Presentation on theme: "Chapter 5 Phonemic Awareness Janet Avery. What? Phonemic Awareness is understanding that words can be broken down into smaller sounds – phonemes. Phonemic."— Presentation transcript:
Chapter 5 Phonemic Awareness Janet Avery
What? Phonemic Awareness is understanding that words can be broken down into smaller sounds – phonemes. Phonemic Awareness is small part of the bigger Phonological Awareness – words, syllables, rhymes, and finally phonemes. Being able to break words into their smallest parts – phonemes, and being able to blend/segment/manipulate those phonemes is the most critical skill in relation to reading and spelling.
Why? Phonemic awareness in itself is not critical for students; it is critical in the big picture of learning to read and write well. To benefit from the tools that phonics can give a student in decoding, they must first understand the sounds in phonemic awareness/phonological skills. The phoneme gives the letters and blends sounds that make sense to the learner.
When? The greatest impact of phonemic awareness instruction is in the earliest grades – preschool, kindergarten, and first. From second grade on, phonemic instruction is only needed for students not reading at grade level or above. Older students who struggle with reading – phonemic awareness screening needs to be done to check that the student have that foundation for success.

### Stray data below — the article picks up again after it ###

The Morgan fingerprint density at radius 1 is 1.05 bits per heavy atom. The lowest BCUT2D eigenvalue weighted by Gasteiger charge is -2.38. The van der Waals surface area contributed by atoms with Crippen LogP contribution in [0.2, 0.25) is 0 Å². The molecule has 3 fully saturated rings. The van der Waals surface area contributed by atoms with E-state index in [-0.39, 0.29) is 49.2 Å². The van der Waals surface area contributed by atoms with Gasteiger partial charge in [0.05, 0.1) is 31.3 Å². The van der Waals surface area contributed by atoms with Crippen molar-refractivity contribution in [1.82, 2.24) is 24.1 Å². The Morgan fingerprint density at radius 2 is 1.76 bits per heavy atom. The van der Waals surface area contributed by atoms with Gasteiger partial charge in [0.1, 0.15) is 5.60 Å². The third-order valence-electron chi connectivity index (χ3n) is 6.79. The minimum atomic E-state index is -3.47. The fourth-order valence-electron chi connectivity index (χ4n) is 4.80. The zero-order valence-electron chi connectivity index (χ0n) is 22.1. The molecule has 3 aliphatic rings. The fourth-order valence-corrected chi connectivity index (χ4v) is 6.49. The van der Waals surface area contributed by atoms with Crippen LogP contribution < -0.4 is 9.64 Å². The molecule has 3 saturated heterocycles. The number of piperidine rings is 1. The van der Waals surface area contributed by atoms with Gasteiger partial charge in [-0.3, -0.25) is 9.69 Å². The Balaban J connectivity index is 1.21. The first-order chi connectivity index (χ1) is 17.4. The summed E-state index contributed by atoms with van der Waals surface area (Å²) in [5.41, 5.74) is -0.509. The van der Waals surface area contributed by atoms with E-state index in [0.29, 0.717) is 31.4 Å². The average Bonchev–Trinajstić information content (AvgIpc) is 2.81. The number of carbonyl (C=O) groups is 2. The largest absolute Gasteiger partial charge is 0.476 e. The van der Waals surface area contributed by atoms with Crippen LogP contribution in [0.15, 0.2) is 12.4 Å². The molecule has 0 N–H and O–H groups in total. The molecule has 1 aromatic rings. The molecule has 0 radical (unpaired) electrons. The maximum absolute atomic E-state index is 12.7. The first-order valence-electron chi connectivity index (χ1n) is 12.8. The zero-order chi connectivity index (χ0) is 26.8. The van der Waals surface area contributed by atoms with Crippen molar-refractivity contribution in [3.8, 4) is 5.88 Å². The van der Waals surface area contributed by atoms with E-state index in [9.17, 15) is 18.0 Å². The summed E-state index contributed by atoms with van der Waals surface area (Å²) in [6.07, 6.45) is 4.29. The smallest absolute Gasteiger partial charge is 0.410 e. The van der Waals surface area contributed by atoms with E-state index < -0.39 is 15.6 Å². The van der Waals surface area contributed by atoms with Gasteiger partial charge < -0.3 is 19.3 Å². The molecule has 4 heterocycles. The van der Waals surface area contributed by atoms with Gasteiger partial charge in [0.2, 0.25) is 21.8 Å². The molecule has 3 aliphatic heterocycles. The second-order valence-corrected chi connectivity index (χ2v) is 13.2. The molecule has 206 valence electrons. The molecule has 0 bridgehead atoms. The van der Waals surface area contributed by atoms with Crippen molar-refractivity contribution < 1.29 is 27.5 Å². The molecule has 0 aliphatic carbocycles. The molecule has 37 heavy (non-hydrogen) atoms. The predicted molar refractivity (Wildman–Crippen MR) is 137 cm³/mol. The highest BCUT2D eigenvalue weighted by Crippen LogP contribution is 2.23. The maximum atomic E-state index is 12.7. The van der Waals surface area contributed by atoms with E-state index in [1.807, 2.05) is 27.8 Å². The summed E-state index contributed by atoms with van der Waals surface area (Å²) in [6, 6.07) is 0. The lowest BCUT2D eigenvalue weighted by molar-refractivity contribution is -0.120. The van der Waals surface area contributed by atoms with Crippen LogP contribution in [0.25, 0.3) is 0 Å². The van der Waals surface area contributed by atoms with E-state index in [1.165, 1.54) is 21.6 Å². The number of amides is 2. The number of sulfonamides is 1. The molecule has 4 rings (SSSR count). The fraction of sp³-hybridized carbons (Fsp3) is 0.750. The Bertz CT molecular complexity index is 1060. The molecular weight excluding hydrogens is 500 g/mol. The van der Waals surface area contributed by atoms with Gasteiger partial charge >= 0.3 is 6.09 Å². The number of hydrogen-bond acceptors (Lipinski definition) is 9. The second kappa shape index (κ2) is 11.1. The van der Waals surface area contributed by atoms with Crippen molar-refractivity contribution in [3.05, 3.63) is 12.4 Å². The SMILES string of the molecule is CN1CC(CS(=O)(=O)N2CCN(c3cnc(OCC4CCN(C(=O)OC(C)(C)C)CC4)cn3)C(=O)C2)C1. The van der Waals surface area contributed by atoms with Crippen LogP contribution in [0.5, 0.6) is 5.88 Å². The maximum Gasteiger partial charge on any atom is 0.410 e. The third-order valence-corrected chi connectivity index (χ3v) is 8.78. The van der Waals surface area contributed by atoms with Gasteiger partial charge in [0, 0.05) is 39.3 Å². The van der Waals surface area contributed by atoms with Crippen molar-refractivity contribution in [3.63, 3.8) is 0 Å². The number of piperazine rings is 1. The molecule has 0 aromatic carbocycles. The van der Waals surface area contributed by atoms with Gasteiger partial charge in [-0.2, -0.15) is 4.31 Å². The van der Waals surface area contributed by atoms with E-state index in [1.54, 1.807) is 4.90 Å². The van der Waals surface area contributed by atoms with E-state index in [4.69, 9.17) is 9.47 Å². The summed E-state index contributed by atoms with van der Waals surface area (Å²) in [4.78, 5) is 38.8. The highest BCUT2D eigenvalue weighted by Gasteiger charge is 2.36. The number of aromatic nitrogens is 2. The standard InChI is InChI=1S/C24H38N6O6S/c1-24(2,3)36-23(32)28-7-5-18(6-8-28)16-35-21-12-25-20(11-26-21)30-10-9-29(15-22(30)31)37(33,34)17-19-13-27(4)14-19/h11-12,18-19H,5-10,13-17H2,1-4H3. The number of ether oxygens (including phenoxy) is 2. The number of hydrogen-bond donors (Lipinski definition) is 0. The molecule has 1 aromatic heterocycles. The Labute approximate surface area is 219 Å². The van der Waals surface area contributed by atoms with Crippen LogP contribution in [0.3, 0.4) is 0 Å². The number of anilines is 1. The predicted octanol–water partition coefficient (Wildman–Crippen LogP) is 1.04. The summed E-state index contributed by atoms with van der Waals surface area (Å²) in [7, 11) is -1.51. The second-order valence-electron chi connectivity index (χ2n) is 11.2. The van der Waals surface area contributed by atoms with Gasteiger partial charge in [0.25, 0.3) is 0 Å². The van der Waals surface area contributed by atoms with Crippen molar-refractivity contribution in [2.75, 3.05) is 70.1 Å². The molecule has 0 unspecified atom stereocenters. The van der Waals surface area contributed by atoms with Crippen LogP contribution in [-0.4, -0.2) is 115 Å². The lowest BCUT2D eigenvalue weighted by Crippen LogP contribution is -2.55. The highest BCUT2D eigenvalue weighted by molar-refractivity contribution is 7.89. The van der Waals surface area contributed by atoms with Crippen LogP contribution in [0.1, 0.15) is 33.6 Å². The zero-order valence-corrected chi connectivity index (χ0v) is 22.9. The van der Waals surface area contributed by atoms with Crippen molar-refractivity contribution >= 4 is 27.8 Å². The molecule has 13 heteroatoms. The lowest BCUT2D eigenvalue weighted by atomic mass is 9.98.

How? Rhyming games – allow students to manipulate phonemes to make words that rhyme. Use of manipulatives such as blocks or buttons allow students the kinesthetic outlet – they move a block for each phoneme in a word. Use pictures to add/delete word parts on compound words such as football and starfish.
Conclusion Phonemic awareness, and phonological skills are the building blocks on which good, fluent readers are built. It is most important to build this awareness in early grades, and even more important to assess that it was built with students who are struggling in later grades.